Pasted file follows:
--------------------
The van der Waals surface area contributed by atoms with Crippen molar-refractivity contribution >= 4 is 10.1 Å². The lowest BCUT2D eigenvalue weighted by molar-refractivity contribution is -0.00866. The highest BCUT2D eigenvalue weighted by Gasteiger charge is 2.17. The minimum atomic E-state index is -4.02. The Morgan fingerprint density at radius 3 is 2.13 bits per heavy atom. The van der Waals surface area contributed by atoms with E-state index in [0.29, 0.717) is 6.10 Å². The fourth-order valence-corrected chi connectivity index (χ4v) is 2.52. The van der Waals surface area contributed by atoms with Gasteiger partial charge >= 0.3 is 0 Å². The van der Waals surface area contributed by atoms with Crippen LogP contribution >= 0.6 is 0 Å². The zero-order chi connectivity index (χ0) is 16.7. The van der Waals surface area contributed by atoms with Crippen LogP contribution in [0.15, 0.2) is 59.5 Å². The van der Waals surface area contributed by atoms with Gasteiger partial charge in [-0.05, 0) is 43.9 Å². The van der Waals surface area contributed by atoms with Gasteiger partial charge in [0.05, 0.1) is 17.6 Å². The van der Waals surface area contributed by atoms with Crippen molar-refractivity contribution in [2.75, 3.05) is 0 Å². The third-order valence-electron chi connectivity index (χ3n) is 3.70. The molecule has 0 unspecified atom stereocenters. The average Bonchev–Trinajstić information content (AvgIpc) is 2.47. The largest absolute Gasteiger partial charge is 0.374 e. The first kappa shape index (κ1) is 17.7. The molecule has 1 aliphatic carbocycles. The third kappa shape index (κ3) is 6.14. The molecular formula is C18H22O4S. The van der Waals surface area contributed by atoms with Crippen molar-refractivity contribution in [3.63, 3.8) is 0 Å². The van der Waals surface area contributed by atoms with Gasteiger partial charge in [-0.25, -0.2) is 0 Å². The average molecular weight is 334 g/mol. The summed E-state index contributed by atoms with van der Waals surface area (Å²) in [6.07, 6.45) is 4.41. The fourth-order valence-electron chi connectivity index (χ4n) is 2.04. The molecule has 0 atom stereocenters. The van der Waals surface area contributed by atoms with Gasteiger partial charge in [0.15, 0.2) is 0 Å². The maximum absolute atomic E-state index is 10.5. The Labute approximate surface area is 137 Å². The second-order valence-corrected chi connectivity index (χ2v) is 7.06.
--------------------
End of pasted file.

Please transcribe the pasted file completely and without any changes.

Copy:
The van der Waals surface area contributed by atoms with Crippen molar-refractivity contribution >= 4 is 10.1 Å². The lowest BCUT2D eigenvalue weighted by molar-refractivity contribution is -0.00866. The highest BCUT2D eigenvalue weighted by Gasteiger charge is 2.17. The minimum atomic E-state index is -4.02. The Morgan fingerprint density at radius 3 is 2.13 bits per heavy atom. The van der Waals surface area contributed by atoms with E-state index in [0.29, 0.717) is 6.10 Å². The fourth-order valence-corrected chi connectivity index (χ4v) is 2.52. The van der Waals surface area contributed by atoms with Gasteiger partial charge >= 0.3 is 0 Å². The van der Waals surface area contributed by atoms with Crippen LogP contribution >= 0.6 is 0 Å². The zero-order chi connectivity index (χ0) is 16.7. The van der Waals surface area contributed by atoms with Crippen LogP contribution in [0.15, 0.2) is 59.5 Å². The van der Waals surface area contributed by atoms with Gasteiger partial charge in [-0.05, 0) is 43.9 Å². The van der Waals surface area contributed by atoms with Gasteiger partial charge in [0.05, 0.1) is 17.6 Å². The van der Waals surface area contributed by atoms with Crippen molar-refractivity contribution in [2.75, 3.05) is 0 Å². The third-order valence-electron chi connectivity index (χ3n) is 3.70. The molecule has 0 unspecified atom stereocenters. The average Bonchev–Trinajstić information content (AvgIpc) is 2.47. The largest absolute Gasteiger partial charge is 0.374 e. The first kappa shape index (κ1) is 17.7. The molecule has 1 aliphatic carbocycles. The third kappa shape index (κ3) is 6.14. The molecular formula is C18H22O4S. The van der Waals surface area contributed by atoms with Crippen molar-refractivity contribution in [3.63, 3.8) is 0 Å². The van der Waals surface area contributed by atoms with Gasteiger partial charge in [-0.25, -0.2) is 0 Å². The average molecular weight is 334 g/mol. The summed E-state index contributed by atoms with van der Waals surface area (Å²) in [6.07, 6.45) is 4.41. The fourth-order valence-electron chi connectivity index (χ4n) is 2.04. The molecule has 0 atom stereocenters. The van der Waals surface area contributed by atoms with Gasteiger partial charge in [0.15, 0.2) is 0 Å². The maximum absolute atomic E-state index is 10.5. The Labute approximate surface area is 137 Å². The second-order valence-corrected chi connectivity index (χ2v) is 7.06.